Thirty years ago this month, my wife Ann and I noticed our two-year-old daughter Clare seemed very tired, even falling asleep as she ate her breakfast. When we took her to see Dr. Ajamie, he immediately sent us for more tests, and we were told Clare had Monosomy-7, a rare form of leukemia. Over the next few months, she received a number of blood transfusions as we tried numerous treatments; doctors worked for a cure, and we prayed for a miracle. Tragically, Clare died that April, but I have never stopped being thankful for the people, many from this community, who donated blood and platelets for Clare. They helped her stay alive for those months, and I am so grateful that I had those extra days with her.
Chef Gerry Prevost tells a similar story about his wife Crystal. While giving birth to their first daughter Aimee, Crystal started to hemorrhage and needed several transfusions to stay alive. Thankfully, she survived the birth, as did Aimee, and she was able to give birth to Danielle a few years later. The Prevost family is richer, happier, and more beautiful because people chose to donate blood to total strangers. Those of us who know and love the Prevosts owe those people a debt of gratitude.
I told these stories in Fuller Hall this week as we prepared for our next school blood drive. We have a long history of donating blood here. In fact, among all of the championship banners that line the walls of Alumni Gym, one stands out—the banner for being the most productive high school in generating blood donations in the state of Vermont—a title we have held for decades.
I pointed out that lots of people do lots of things for loved ones in our school. We have a dynamic Relay for Life Team—the Hilltopper Cancer Stoppers—that raises ever-increasing amounts of money for cancer research and helps organize the local Relay for Life on our track each June. We have several people who have grown their hair out for Locks of Love or Wigs for Kids, providing hair so that those suffering the effects of cancer treatments can maintain their normal appearance. We wear Chef Strong t-shirts and bracelets to show support for Chef Prevost. All of these things are good, and we should do these kinds of things whenever we have the chance.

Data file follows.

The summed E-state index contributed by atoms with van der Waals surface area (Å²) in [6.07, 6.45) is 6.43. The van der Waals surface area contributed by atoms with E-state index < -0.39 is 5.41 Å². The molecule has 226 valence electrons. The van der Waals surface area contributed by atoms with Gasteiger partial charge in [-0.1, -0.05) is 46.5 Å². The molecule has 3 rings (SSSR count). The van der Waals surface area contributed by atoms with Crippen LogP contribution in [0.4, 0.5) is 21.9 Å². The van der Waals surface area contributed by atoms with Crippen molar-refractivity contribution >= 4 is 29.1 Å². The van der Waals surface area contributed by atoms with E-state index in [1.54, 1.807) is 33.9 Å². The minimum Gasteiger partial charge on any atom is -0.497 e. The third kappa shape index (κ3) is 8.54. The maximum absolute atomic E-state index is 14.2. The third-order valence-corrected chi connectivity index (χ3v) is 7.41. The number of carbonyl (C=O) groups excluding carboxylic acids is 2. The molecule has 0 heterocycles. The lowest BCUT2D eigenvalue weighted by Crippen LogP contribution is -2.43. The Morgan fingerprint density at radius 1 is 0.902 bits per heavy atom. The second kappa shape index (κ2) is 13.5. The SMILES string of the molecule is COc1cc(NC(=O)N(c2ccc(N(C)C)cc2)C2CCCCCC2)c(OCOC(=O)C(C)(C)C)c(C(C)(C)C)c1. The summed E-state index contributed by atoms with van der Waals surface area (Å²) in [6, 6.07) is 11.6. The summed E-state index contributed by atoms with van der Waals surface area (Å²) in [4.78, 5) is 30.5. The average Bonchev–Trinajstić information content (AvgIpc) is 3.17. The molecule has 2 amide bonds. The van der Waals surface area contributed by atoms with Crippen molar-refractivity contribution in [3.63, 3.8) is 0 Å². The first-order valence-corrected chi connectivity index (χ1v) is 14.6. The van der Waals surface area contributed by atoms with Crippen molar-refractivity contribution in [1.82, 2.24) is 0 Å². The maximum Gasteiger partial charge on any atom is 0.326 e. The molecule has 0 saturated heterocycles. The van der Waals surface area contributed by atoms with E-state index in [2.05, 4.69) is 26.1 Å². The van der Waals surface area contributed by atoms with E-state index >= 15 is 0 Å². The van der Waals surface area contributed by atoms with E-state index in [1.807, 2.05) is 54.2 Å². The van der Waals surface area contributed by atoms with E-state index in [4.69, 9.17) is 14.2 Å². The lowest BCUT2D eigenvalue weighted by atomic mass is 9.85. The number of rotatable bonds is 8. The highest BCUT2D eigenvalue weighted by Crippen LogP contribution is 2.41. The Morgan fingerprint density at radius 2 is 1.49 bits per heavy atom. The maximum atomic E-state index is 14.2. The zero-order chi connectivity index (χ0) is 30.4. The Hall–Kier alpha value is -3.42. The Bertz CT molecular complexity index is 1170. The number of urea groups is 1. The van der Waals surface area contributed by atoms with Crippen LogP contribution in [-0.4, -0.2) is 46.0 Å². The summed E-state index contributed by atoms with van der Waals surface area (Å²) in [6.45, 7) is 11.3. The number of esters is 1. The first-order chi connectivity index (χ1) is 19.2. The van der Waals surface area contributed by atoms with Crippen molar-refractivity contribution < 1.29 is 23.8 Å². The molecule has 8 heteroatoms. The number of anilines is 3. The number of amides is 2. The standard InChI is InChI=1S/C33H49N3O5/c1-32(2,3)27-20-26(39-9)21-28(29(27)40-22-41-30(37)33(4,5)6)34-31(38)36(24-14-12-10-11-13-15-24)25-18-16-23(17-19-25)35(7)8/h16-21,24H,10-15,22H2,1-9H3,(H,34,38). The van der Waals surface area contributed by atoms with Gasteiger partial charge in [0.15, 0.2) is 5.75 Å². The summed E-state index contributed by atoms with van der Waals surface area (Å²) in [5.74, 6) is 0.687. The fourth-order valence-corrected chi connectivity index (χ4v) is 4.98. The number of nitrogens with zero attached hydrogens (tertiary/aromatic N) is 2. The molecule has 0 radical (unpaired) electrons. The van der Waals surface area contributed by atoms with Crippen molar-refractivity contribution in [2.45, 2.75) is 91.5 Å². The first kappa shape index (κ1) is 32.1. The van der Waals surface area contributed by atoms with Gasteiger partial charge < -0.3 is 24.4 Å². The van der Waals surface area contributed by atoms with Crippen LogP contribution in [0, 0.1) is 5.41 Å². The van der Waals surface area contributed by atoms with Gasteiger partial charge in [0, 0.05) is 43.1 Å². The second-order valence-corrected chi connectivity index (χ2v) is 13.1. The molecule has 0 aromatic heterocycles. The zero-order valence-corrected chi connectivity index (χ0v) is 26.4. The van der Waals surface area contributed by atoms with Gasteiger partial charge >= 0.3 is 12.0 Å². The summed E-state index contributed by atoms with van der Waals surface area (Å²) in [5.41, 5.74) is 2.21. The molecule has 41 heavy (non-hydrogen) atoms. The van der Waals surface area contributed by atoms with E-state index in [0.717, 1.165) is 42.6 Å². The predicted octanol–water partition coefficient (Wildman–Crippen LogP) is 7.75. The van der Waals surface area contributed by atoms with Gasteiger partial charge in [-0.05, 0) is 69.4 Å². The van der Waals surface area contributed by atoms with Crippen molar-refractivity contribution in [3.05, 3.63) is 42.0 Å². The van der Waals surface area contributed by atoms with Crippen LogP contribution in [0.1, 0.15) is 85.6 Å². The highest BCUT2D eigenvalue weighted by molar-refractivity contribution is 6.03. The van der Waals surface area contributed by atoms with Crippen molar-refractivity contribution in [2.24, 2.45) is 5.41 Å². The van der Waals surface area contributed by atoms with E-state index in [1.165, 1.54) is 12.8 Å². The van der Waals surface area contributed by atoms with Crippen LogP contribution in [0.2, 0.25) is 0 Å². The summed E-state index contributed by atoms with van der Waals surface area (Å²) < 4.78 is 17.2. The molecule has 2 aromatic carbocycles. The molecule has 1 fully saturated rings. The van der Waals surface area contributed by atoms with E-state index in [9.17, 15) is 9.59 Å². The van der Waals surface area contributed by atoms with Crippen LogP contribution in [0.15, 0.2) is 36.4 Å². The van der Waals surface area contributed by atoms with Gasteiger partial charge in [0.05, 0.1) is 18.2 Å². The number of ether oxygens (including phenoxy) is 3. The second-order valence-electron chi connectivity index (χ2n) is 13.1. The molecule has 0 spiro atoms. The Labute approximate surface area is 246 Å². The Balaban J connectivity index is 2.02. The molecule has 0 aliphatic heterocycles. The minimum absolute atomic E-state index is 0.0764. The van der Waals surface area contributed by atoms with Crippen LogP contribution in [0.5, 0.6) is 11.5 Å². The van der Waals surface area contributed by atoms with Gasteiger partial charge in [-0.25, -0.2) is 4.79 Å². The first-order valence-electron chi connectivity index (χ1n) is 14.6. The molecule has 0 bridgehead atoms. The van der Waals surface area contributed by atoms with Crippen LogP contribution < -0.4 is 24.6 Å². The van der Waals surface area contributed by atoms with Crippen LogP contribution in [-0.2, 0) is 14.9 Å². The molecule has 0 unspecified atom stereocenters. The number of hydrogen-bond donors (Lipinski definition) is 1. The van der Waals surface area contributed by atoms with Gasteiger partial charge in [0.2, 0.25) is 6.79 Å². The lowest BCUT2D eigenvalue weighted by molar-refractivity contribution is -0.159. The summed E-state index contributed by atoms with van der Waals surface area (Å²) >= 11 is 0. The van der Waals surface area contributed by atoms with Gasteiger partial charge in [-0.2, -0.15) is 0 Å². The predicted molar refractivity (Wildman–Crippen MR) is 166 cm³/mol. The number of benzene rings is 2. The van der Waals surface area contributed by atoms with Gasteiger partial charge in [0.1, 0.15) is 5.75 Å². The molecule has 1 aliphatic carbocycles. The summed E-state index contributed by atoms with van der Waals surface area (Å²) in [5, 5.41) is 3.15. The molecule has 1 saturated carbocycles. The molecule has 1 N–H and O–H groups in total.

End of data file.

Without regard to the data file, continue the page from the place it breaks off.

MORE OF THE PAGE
I then explained why donating blood is a particularly meaningful act and why I donated as often as I could until I was diagnosed with Celiac Disease. First, in donating blood, you give a part of you, which to me is more powerful than donating money, and you give something from within you, which is more meaningful to me than giving something external. Also, in giving this gift from inside, you are giving someone a chance to live, something more important to me than appearances, and because your body generates blood faster than it does hair, you can give this gift more than once within one year.
My final point was perhaps the most significant. Giving blood demands sacrifice. For some who have a real phobia of needles or blood, this sacrifice means overcoming deep and irrational fears. For some who don’t like the sensation of the needle or the chance of becoming light-headed, it demands a small but still significant act of putting others before your own comfort. I asked everyone eligible to give blood to do so, and I spoke especially to those struggling with fear or discomfort. I said that this kind of sacrifice—overcoming fears, taking risks, and choosing to help others instead of staying comfortable—is what makes for strong friendships, families, and communities. I asked them to muster the courage and donate and by doing so build the moral muscles that will enable them to make even bigger sacrifices later in life. I also told them that, if they did so, they might be helping a community member when they are most in need.
I think it is significant that we are having this blood drive in the same week that we celebrate Veterans Day, when we honor those who put their lives on the line for our freedom and safety—and sometimes for the freedom and safety of people around the world. Although the sacrifice of giving blood pales in comparison to what is sacrificed by our veterans, we can all be heroes in a smaller but still impactful way through giving blood.